Infrastructure Bill Update as Senate Prepares to Pass $1T Bipartisan Plan

The Senate appears poised to pass the $1 trillion bipartisan infrastructure bill as debate on the measure is set to conclude on Tuesday and the House of Representatives prepares to take up the legislation later this year.

Senate Majority Leader Chuck Schumer (D-NY) announced late on Monday the debate would end at 11am ET on Tuesday morning and that the Senate would then proceed to a vote.

The bill is expected to pass as enough Republicans have supported its advancement throughout the process, with 68 senators voting to advance the bill on Sunday. Eighteen of those votes were from Republicans.

However, the process has been slowed by Senator Bill Hagerty (R-TN) who called for more debate on the infrastructure bill on Sunday morning.

Hagerty called the bill a "socialist debt bond," but despite the continued debate, it's still expected to pass.

Schumer discussed the impending passage of the bill on the Senate floor on Monday night, saying: "This is a very good day."

"We have come to an agreement after all the long hard negotiating, the stops and starts, we're here. And it's a good thing, a very good thing for America," he said.

"The Senate can be proud it has passed this," Schumer said. "And as we move forward we're proceeding on both tracks. The track of the bipartisan infrastructure proposal, and the track of the budget resolution with reconciliation instructions. On our side of the aisle, we know we need both tracks: one dealing with traditional infrastructure, one dealing with climate and the problems American families face."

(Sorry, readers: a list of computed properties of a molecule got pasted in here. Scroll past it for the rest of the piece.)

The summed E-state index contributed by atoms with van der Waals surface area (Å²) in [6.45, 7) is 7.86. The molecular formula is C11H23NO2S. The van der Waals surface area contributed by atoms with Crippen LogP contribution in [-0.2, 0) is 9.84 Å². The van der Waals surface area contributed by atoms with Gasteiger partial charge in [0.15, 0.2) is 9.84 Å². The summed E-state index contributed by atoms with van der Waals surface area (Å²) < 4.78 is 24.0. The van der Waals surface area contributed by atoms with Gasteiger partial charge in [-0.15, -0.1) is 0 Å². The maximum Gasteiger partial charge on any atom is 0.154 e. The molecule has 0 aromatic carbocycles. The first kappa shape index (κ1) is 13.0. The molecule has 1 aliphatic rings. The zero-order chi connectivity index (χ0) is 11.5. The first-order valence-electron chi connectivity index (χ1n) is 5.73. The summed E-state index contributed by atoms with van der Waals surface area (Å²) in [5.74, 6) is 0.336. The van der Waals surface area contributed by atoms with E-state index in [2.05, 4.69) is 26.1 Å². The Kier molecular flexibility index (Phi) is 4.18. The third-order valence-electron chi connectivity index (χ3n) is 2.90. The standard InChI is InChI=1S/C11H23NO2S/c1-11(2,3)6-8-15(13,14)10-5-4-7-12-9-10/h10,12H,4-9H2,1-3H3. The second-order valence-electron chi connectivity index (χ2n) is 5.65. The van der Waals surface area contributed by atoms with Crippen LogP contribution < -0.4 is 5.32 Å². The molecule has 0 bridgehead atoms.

The Senate pushed the bill over the final procedural hurdle on Sunday with a vote of 68 to 29, with three members not voting. That could give some indication of the GOP senators who will support the bill at the final vote. All the "nay" votes and abstentions were Republicans.

Senate Minority Leader Mitch McConnell (R-KY) has expressed his support for the bill and voted to advance it on Sunday along with 17 of his GOP colleagues.

The other Republican senators who voted to advance the bill on Sunday were: Roy Blunt of Missouri, Richard Burr of North Carolina, Shelley Moore Capito of West Virginia, Bill Cassidy of Louisiana, Susan Collins of Maine, John Cornyn of Texas, Kevin Cramer of North Dakota, Mike Crapo of Indiana, Deb Fischer of Nebraska, John Hoeven of North Dakota, Lisa Murkowski of Alaska, Rob Portman of Ohio, Jim Risch of Idaho, Mitt Romney of Utah, Dan Sullivan of Alaska, Thom Tillis of North Carolina and Roger Wicker of Mississippi.

Senator Todd Young (R-IN), who had been part of the team negotiating the bipartisan bill, voted no on Sunday and said he would also reject the bill in the final vote.

Young said in a statement that he was "not yet comfortable with the current pay-fors in this legislation nor am I comfortable with Speaker [Nancy] Pelosi's continued insistence on tying passage of this bill to the Democrats' $3.5 trillion reckless tax-and-spend budget proposal."

Once the infrastructure bill has passed, Senate Democrats will begin working on a separate $3.5 trillion infrastructure package to be passed by budget reconciliation, which will contain funding for "human infrastructure" among other Democratic priorities.

Both infrastructure packages will have to be passed by the House of Representatives, which is expected to take up the $1 trillion bipartisan bill in late September following its summer recess.

Newsweek has asked Senate Majority Leader Chuck Schumer for comment.

Chuck Schumer Speaks During a News Briefing
U.S. Senate Majority Leader Sen. Chuck Schumer (D-NY) speaks during a news briefing after the weekly Senate Democratic Policy Luncheon at the U.S. Capitol June 22, 2021, in Washington, DC. The Senate is on track to pass a bipartisan $1 trillion infrastructure package. Alex Wong/Getty Images